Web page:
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Lesson Plan Jackson Pollock Study In Creative Thinking

Student Teacher: Essex Garner,
Lincoln University, Jefferson City, Missouri,
In cooperation with Lincoln University and the Boys and Girls Club, Dr. Clifton Pearson, Instructor (EDU 203) 1999

Unit: Constructivist and Abstract Thinking

Grade Level: Elementary (3 through 8 Grades) Adaptable to higher grades

Objective Demonstrate and teach students a new creative thinking process in art through the techniques of the Action Painter (Jackson Pollock) i.e. while listening to Jazz. Expand on the students intrinsic interpretations and to facilitate divergent thinking while working together in a constructivist environment (Constructivist Learning). 

Strand: Enjoying Art, Making Art, Art Appreciation and Music Appreciation.

Supplies Needed Black or White construction paper (role paper preferably), tempera paint, brushes, small plastic containers for drip technique, protective clothing, scissors, drop cloth if done indoors and Music (Bob James) works best for me. Drop cloth, string and
a picture frame.

    Introduction: Discuss the abstract "Action Painter"  Jackson Pollock and others within this art movement;  William de Kooning, Lee Krashner, ect. Discuss the  indigenous Jazz movement in America (Charlie Parker,  Dizzy Gillespie, etc;  tie together the importance  that neither of these two art forms were copied (both  were and are original concepts). (Note: reframe from  music with lyrics, these can be suggestive and or  leading in creativity). Show examples of Pollock's  work (Black and White or Lavender Mist, etc.). This  lesson is appropriate for the disable child.

Key Concepts-Goals:

(1) Students experience working as a collective and individually in this abstract format.
(2) Express their inner interpretations and feelings onto a two dimensional surface.
(3) The understanding that there is no right or wrong answer
of their interpretation of the music (freedom of expression).
(4) Understanding that Jazz and Abstraction are similar within spatial and musical intelligence (Howard Gardner
(5) Demonstrates different approaches to painting other than traditional styles.
(6) The incorporation and appreciation of an indigenous American music form with an indigenous American painting(er).

Caution Statement: I have found that this is not a class for large amounts of students. No more than five to ten students per exercise.

Day 1: After introducing abstraction and your non suggestive/lyrical musician. Introduce students to the materials necessary for the "Drip Technique" and the techniques of painting in motion. If your not familiar with the techniques used by Pollock at this time it will be imperative for you as the instructor to study them in detail before attempting this lesson. Introduce to the students simple instruction from one or two of Pollock's many utensils to be used that fit your comfort level as an instructor.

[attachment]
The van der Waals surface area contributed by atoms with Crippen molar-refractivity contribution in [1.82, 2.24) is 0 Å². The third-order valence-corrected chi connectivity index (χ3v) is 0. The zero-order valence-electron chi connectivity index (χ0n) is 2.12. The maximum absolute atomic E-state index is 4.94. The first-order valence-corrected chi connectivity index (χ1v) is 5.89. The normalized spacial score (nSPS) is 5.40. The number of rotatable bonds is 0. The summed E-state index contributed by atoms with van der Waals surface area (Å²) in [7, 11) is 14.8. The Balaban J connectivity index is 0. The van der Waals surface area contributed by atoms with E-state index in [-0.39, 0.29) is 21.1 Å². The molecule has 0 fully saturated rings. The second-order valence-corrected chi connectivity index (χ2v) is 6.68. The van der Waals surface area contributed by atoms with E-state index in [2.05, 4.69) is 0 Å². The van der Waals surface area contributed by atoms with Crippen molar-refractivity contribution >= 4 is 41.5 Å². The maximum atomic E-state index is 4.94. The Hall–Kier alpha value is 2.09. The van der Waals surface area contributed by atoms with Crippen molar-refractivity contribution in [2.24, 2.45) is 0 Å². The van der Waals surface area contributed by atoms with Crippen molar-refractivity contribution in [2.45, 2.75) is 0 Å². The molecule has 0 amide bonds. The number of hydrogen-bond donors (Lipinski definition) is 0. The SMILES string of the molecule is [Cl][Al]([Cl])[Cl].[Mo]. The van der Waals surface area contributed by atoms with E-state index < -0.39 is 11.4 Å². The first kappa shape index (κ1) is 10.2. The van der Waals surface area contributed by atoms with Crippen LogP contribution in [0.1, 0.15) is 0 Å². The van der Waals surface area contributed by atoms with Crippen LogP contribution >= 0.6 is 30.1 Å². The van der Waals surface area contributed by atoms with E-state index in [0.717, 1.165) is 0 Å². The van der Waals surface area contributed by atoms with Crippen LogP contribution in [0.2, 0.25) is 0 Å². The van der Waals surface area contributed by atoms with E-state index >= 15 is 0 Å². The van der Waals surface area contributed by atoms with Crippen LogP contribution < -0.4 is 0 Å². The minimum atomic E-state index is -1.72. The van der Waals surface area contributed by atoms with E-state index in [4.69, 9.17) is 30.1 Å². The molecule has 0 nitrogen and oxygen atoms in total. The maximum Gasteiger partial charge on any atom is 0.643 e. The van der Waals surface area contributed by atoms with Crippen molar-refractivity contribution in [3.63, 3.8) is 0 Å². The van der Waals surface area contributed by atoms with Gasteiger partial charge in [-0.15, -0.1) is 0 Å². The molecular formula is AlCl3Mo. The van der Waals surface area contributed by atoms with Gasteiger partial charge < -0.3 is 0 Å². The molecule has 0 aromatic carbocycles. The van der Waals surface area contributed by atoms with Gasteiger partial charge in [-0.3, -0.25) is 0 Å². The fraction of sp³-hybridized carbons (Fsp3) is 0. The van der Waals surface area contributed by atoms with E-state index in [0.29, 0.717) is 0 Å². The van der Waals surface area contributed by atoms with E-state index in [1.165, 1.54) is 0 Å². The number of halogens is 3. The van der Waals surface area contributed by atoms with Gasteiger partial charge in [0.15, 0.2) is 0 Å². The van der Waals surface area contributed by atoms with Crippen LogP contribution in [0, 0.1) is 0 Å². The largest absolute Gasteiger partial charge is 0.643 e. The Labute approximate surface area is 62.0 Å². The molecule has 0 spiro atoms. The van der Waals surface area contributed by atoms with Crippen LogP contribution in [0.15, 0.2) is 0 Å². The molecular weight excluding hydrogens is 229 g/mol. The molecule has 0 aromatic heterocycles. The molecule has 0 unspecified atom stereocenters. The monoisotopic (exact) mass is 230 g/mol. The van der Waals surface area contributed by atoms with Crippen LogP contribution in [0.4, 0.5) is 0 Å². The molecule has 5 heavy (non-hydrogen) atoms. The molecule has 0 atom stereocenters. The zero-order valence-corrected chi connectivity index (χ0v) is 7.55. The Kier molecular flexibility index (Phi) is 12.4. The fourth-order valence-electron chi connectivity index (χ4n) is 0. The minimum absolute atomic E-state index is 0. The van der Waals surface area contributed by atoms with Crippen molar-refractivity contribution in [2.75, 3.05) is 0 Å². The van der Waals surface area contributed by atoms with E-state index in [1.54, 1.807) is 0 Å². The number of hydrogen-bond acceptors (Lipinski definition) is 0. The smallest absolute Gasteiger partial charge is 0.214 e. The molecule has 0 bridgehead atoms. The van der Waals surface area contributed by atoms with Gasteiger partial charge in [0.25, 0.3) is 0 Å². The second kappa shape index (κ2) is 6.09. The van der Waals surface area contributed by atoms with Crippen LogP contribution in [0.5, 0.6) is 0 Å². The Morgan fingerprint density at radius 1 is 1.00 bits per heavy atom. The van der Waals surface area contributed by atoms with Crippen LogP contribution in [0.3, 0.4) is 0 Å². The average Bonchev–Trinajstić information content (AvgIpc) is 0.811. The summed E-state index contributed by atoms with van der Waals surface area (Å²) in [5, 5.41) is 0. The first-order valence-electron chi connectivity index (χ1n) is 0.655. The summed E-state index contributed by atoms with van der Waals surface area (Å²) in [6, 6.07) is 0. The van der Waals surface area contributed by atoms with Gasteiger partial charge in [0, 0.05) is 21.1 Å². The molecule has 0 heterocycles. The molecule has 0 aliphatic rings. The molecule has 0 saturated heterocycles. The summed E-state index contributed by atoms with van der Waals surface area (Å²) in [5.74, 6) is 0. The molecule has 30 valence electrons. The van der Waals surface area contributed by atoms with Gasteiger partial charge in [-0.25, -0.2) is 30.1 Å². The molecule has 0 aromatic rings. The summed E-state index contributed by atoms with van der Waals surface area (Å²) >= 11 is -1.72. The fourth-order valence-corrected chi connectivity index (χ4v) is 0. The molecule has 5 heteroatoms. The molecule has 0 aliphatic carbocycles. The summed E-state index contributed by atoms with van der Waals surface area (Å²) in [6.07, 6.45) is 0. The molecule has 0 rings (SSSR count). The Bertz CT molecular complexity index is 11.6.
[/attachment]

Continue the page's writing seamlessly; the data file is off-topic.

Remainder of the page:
Step 1. Cover area for painting with either news paper or drop cloth (indoors or out). These are only your best behaved students. Respect of others during the painting process is immanent. Separate colors into containers for painting.

Step 2. Role paper over drop cloth area either onto a table or the floor. White or black or both. White or black construction paper adds for higher contrast. (Start your music). Emphasis the importance of the feeling in the music to gestured movements. Here is why lyrics could predisposition this creative process, not to be led (Bach) could work as well.

Step 3. Have students under controlled advise start manipulating one color at a time to the surface area. At this point string dipped generously into paint and moved across the paper works for me very well. This is a very controllable technique. Insure that all students work on more than one section or part of the paper. If your using multiple background colors for negative space insure all students work on both section or all sections.

Step 4. Emphasis that there is no edge in this painting process. Have students go off and back onto the edge of the paper not exceeding the drop cloth or newspaper (This is preferred); they will see why latter in the exercise. Also stress there is no right or wrong way for directionality of the paint nor repetition.

Step 5. After the paintings are completed, allow the paintings to dry overnight in place and clean-up brushes and other used equipment.


 Day 2: After the paintings have dried completely, introduce the picture frame.

 Step 6. Sense the students worked as a collective on the painting, there is no ownership. The whole thing belongs to them. Have the students select an area  of the painting either the black or white and place the picture frame around an  area that appeals to them.

Step 7. Trace the inside edge of the picture frame with a pencil and cut out with scissors. With some of the students, this may be their first abstract expressionist  work of art, so hold your excitement. Suitable for framing.

 Step 8. Have students talk about their artwork, and the feelings they  encountered while listening to the music. Have them express in their own words feeling of joy, sadness, etc of the music and the painting process.  Now ask them what they think of Jackson Pollock.

Action Painting, Jackson Pollock, Jazz, drip technique, abstract, Black and White/ Lavender Mist, Charlie Parker, Dizzy Gillespie, William de Kooning, Lee Krashner, freedom of expression, negative space, and picture frame.

Recommended Web Resources:

Guggenheim Collection - Artist - Pollock - Biography
Pollock-Krasner Foundation, Jackson Pollock
Charlie Parker (Frank Driggs Collection);


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